Heart of Campus, Green School

Saturday, 10 November 2012

Chad's Inguinal Injustice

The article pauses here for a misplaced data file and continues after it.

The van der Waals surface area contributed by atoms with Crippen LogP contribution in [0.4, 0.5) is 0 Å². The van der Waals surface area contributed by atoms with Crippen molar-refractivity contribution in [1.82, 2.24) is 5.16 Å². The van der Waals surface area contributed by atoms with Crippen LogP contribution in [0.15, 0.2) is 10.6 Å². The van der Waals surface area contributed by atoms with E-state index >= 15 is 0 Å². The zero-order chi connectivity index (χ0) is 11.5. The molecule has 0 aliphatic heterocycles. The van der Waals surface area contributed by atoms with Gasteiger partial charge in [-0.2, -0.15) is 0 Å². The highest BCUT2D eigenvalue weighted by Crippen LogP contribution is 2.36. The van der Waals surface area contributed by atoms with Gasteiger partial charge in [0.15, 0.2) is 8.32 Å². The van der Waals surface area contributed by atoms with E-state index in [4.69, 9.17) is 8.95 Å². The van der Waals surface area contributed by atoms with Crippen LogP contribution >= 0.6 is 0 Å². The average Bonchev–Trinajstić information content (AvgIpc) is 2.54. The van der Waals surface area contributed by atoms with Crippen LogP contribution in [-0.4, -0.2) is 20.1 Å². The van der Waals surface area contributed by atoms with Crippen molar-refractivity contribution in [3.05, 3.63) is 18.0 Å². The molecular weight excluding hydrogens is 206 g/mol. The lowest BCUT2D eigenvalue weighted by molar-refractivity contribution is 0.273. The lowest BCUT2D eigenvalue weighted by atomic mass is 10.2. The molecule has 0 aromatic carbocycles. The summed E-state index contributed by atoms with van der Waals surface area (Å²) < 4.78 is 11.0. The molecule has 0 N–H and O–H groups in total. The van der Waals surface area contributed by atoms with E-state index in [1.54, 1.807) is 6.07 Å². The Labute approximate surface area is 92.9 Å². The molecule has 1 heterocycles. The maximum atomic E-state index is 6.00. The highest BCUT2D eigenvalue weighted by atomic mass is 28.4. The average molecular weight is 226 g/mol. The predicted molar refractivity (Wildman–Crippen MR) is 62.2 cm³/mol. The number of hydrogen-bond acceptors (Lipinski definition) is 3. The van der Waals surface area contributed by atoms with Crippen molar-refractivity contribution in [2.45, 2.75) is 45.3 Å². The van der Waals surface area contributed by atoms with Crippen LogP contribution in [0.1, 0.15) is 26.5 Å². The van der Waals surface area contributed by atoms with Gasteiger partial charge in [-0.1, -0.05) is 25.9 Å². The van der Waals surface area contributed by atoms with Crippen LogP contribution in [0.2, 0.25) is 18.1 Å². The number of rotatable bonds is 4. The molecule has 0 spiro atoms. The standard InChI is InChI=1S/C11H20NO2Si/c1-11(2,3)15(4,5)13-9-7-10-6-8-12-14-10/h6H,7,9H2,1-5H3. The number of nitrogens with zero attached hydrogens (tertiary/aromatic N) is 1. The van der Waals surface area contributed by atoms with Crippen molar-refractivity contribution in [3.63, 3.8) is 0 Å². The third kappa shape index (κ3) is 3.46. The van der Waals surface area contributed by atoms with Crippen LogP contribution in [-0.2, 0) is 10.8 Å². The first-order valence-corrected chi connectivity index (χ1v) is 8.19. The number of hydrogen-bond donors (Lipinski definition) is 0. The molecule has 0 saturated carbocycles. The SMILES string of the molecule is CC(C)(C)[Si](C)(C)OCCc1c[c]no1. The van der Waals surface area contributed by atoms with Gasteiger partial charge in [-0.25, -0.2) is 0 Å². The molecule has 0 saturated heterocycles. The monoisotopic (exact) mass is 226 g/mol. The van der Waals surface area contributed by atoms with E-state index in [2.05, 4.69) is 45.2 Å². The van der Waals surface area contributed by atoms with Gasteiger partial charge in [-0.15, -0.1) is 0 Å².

I’d like to thank my husband’s inguinal hernia for returning me to this blog and for recently bringing us inadvertently to Singapore where we were able to do most of our Christmas shopping (Singapore is the land of the mall) and connect with old friends from Cairo, Egypt. Back to the inguinal hernia I’d like to thank. It happened last Friday during our October break. We were carrying (let me rephrase that…) Chad was carting our heavy luggage across the white sand beaches of Gili Trawangan in order to mob up in the blazing sun with the other boat-ticket holders to load the luggage on the boat and retrace our journey across the Darwin-Wallace line back to Padangbai, Bali. Grandma Beth had the carry-on bags. I had the children. Chad’s efforts with the luggage opened up a weakness in his abdominal cavity (one that he had conceivably already opened a while ago, since he’d been complaining of pain in his right hip for over a year.) The next morning he awoke with a large bulge above his bulge and he knew immediately what it was. When asked by a friend how he knew he replied, “Well, tumors don’t grow overnight.” When he lay down the bulge went away. The intestines slipped back into place. Yuck. When he stood up the bulge grew. Over time it drooped and sagged. It began to hurt and trouble him. Being an amateur athlete, he wanted it repaired immediately so he could get back in the saddle. So we made a few phone calls, sent a few e-mails and lined up a surgeon in nearby Singapore to do the dirty deed. Sure enough, Chad ended up having bilateral hernia surgery 6 days later on a humid Friday evening in Singapore. Since I’m going ahead and unselfishly thanking my husband’s inguinal hernia for my return to the blog, I’d like him to thank me for over-packing our luggage, which allowed him to get to the bottom line of his nagging hip pain after one year of concern. And perhaps after he thanks me for over-packing our luggage, I should thank him for taking a stance on needing a break from his job in Redmond, Oregon that had left him devoid of any energy that landed us in Bali, Indonesia as teachers at the well-marketed Green School on a two-year contract. Doesn’t chaos theory begin with the flap of a butterfly’s wings and radiate out from there? Do all amazing adventures start with something completely random like that to prod them into action? Checking into the Mt. Elizabeth Hospital for the surgery was a macabre affair. It was the uniform and leer of the hospital host that made me feel this way. A nice enough young man, he was unfortunately oversized and oddly shaped. To top off his monstrous “Hunchback of Notre Dame” look, he had placed an overstuffed wallet in the right rear pocket of his brown on brown concierge uniform. It bulged like a large stiff wart from the top of his massive pear-shaped buttocks and moved independently to the NE as his hips swayed and drooped toward the SW. The outfit, top to bottom, was an exact replica of the uniforms that the Disneyland crew working the Tower of Terror wear as they load you onto the ride. I kept waiting to hear the click of the ride’s cage snap into place. He wore a café au lait polyester jacket and pants with chocolate brown trim, Sergeant Pepper-style yellow cloth buttons, matching bellhop hat. He gave us not one but three over-the-shoulder ½ smiles with one slightly droopy eyelid to ensure we were following at the appropriate distance from the check-in desk to Chad’s shared hospital room on the 8th floor. The doctor was the antithesis of our hospital host. Sleek, clean shaven, revving with Asian efficiency and fatherly comfort. His waiting room wall was heavy with awards and certificates from trainings he had attended. Chad’s favorite was the certificate for “hands on colon and rectal surgery” training at a hospital in South Korea. He had satisfactorily completed a year of training at the Mayo Clinic in Minnesota. Always reassuring for an American seeking overseas incisions. He was warm, hospitable, had the perfect length of personal bedside manner and then switched quickly into business mode with an examination and a fascinating lesson about the implicit weaknesses of the male abdominal cavity due to embryological development of testes, which have to pass through three walls of tissue to descend into the scrotum during fetal development. He pointed out the femoral artery and other tubes that pass through the abdominal cavity in order to do their job, leaving behind areas of weakness that can easily rupture with the slightest of effort. All of this explanation was offered with a visual aid – a model of a cross-section of the male anatomy and lower abdomen. The doctor turned the model towards us each time he made the point by grabbing onto the largest external feature of the model and using it as a handle. I mentally visualized it into a coffee cup because he kept grasping the penis handle and tipping the lower abdomen toward his mouth as he made his point. Chad had obviously opened up his right side along one of these fault lines and, after a thorough ultrasound, the doctor determined that he also had a small tear along another fault line on the opposite side. Bilateral surgery was scheduled for 4:30pm on Friday and we were sent out to enjoy the mall culture of downtown Singapore for a few hours before the procedure began. Medical tourism at its best. Fast, efficient, comforting. Meanwhile, we have reached the apex of our Renaissance in Bali. We think. We are happy, balanced, settled, comfortable, energized. The kids are naked, free, swimming every day, bouncing on the trampoline and running wild from house to house in our 7-family 7-home villa compound on the outskirts of Ubud. Pirates come blazing through our living/dining area, costumes askew, blades up and ready for the imaginary battle that is going to take place in the labyrinth-style garden between the swimming pool and the trampoline. Packs of older girls come by to see if Zoe wants to come over and play at their house. They squat down to her level for the invite, arms folded onto knees, heads jutted forward with expectation. When she answers with the affirmative, they scoop her up in their arms and carry her off or offer more of a big-sister hand and away they go, down the flowery pebbly path that connects one house to the other. It is pretty blissful here most of the time. Returning overseas after summer break feels like clockwork comparing to arriving for the first time. While we had an amazing summer in the USA there were things we were looking forward to completing here and we had to get here to get back into gear. Bali’s magic continues to surprise us with ceremonies around every corner, gentle loving people who are very tuned into our kids and newly discovered wild places we are able to explore by bicycle. We are hopeful for more of that soon, once this hernia patches itself up. Between now and the hoped-for increased island bike exploration we are staring down the barrel of a busy semester at school and a three week holiday in New Zealand with Chad’s brother’s family and my parents coming over to join us as well. As much as we are missing family and community, we are thankful for our grandparent visits (Grandma Beth rocked October break!) and enjoying the nutty little community we have managed to temporarily join here in Bali.